According to Jack Lynch, an Associate Professor of English at Rutgers, the earliest dictionaries only contained the hard words:
Johnson’s Dictionary contains many of these hard words, and for word lovers they can be delightful. There you’ll find nidification, meaning “the act of building nests,” and gemelliparous, “bearing twins.” Scrabble players will delight in words like ophiophagous (“Serpent-eating”), galericulate (“Covered as with a hat”), or decacuminated (“Having the top cut off”). But Johnson was not entirely comfortable with them: “I am not always certain,” he said, “that they are read in any book but the works of lexicographers” (preface, pp. 8788). He was right. Consider the word naulage, which appears in nearly a hundred books in the eighteenth century alone. The problem is that every one of those books is a dictionary. They all tell us that naulage means the fee paid to carry freight by sea, but there’s no indication the word was ever used even by those paid to carry freight by sea.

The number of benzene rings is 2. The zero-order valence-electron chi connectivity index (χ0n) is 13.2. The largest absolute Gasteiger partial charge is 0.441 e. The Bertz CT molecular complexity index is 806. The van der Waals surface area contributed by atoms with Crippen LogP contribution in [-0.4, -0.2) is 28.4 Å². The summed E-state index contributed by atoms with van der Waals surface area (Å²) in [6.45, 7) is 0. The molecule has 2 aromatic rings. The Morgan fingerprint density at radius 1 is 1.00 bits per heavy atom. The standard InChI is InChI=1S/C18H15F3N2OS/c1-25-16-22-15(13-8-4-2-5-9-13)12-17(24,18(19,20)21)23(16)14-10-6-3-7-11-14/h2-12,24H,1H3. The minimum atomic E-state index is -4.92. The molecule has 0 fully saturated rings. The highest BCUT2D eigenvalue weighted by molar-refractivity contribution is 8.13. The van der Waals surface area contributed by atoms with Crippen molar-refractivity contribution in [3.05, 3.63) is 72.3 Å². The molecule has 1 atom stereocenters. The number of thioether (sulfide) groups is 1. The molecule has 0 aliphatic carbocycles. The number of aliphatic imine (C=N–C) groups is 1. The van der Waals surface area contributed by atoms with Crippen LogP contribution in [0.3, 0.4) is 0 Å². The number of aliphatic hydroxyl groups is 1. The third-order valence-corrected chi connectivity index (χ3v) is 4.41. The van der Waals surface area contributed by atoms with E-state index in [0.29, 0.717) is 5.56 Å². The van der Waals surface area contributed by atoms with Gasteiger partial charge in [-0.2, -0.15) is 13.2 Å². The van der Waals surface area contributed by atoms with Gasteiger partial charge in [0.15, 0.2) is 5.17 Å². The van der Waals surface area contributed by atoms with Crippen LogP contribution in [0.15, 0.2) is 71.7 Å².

The dictionaries were also notorious for stealing definitions from one another.
(Hat tip: Frank Wilson)
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